UBC Library and Archives

Introduction Metoyer, Cheryl A.; Doyle, Ann M. Jul 31, 2015

Your browser doesn't seem to have a PDF viewer, please download the PDF to view this item.

Item Metadata


29962-Metoyer_C_et_al_Introduction_Special_issue.pdf [ 125.13kB ]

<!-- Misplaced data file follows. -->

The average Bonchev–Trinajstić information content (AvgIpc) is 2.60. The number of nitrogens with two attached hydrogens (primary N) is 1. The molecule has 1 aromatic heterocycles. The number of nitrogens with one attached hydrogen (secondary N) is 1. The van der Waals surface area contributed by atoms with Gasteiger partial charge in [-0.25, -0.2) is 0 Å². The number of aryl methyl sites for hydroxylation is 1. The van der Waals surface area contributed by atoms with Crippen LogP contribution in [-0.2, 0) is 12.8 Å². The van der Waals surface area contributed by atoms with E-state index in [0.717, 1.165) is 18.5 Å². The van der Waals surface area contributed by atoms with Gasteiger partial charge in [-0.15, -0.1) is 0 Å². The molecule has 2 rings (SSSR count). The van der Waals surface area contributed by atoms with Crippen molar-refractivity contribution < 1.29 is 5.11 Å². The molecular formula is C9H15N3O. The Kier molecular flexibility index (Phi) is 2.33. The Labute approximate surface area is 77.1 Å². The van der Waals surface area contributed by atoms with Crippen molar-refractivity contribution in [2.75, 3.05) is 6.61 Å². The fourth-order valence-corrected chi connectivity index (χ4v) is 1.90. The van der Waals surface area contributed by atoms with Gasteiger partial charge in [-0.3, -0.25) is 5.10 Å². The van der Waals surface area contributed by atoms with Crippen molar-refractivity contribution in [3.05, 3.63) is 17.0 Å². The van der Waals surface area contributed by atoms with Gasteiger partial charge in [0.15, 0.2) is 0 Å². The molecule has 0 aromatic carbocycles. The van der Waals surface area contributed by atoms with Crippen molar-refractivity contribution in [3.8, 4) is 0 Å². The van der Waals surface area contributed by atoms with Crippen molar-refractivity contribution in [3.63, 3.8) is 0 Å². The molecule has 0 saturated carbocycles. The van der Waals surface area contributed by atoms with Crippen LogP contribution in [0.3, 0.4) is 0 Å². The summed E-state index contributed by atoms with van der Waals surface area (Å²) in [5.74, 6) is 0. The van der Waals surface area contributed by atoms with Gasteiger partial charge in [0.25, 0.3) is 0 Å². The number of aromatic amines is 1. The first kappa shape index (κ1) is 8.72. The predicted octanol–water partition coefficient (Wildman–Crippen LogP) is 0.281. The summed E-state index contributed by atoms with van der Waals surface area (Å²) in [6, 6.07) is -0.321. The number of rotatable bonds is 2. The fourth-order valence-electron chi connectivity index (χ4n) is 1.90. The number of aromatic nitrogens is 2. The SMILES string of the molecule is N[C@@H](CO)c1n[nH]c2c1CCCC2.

JSON: 29962-1.0220862.json
JSON-LD: 29962-1.0220862-ld.json
RDF/XML (Pretty): 29962-1.0220862-rdf.xml
RDF/JSON: 29962-1.0220862-rdf.json
Turtle: 29962-1.0220862-turtle.txt
N-Triples: 29962-1.0220862-rdf-ntriples.txt
Original Record: 29962-1.0220862-source.json
Full Text

Full Text